Thank you for an excellent analysis.
In regard to homelessness: Faulconer made no new commitments to manage this crisis. His "3 in 1" ballot measure to fund a convention center expansion AND infrastructure AND address homelessness will take years, and places the responsibility on voters- thus avoiding any personal commitment to solving any of these challenges.
Also, the Mayor's office still doesn't understand there are major differences between permanent supportive housing and emergency shelters. Homeless men, women and children need permanent homes, with wrap-around services for healthcare, counseling, career/employment help, mental illness treatment etc. -not simply a place to sleep before being asked to leave in the morning.
Likewise, this focus on "market rate" housing will never address the regional affordability gap, and is a not-so-subtle signal to his developer friends that he will continue to make it easier for them to build - but not downtown. Meanwhile, he has refused to compel the use of redevelopment funding that Civic San Diego is hoarding, even though it was allocated for affordable/supportive housing in the downtown area.
And finally: Faulconer continues to direct SDPD to conduct sweeps, issue citations, and confiscate homeless people's property. This action is turning non-criminal homeless men and women into law-breakers, via encroachment citations and and stay-away orders. If they lose ID cards or other property in the sweeps, they not only have to pay to replace them, but in some cases, are not allowed into emergency shelters without proper identification.
So these sweeps, along with the placement of rocks under freeway bridges and the removal/closure of public restrooms (see: Faultline Park). make it more difficult- if not impossible- for homeless men and women to find shelter, have the basic dignity of a restroom, and qualify for assistance in certain programs.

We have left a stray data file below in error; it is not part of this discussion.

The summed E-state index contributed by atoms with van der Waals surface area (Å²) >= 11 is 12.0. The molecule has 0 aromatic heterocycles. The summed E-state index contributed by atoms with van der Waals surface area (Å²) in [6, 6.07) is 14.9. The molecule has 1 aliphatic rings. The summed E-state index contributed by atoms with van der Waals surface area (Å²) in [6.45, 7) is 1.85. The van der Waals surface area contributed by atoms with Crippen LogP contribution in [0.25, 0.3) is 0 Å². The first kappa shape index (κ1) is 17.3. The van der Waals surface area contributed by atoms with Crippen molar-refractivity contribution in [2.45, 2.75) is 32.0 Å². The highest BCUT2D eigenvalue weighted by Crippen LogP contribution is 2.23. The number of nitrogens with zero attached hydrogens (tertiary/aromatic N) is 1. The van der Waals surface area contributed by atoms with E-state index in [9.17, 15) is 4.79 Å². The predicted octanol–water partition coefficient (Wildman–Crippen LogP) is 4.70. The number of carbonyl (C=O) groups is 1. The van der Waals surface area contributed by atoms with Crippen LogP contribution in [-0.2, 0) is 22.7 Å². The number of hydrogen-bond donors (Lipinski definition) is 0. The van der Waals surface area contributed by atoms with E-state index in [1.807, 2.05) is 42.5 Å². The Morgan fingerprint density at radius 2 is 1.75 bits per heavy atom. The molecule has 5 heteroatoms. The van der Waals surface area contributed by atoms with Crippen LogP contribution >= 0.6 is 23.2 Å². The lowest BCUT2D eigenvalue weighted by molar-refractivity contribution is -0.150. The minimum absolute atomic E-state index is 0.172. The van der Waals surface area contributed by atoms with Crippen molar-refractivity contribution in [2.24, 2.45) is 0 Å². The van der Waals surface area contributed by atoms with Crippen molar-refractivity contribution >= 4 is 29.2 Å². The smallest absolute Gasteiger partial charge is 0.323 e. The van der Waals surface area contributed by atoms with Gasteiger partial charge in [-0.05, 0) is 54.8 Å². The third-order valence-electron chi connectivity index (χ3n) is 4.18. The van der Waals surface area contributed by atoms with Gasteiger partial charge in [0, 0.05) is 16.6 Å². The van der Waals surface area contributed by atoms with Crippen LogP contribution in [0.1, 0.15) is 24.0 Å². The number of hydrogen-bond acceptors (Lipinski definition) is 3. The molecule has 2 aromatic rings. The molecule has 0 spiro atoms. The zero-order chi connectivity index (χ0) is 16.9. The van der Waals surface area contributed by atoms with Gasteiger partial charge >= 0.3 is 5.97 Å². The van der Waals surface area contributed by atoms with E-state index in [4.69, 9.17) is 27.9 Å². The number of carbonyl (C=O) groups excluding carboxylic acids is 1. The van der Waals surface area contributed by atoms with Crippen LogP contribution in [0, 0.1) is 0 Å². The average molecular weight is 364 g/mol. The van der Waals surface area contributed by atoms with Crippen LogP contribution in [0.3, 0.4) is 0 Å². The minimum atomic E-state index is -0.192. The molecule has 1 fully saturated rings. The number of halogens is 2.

In short: The Mayor's approach to homelessness is to continue to demonstrate a heartless and dangerous police response, and simply try to force homeless people out of downtown, where they are bothering hotel guests and convention center attendees.
Politics is an imperfect science. We ought to all be focused on truth. I believe the Mayor too be a good man. We may not always agree but it's best to be cordial and civil and always support one another when in agreement. Personal grudges unless warranted in severe reverse discrimination, bias and hate can be seen as a natural human reaction. I see none of that with Mayor Faulconer. I found the speech refreshing especially his off the cuff remarks on the housing crisis as I have been involved in real estate for 40 years. I am a candidate for D2 SD City Council and realize that only when pigs have wings will this Mayor endorse me. I'm a Democrat but harbor no ill feelings toward anyone only to those who are untruthful, dishonest, unfair, glad handing, insiders, club members and those supporting political cronyism. Danny D2 SD City Council !!! Please my fellow San Diegans, let us truly come together in the public good!! Danny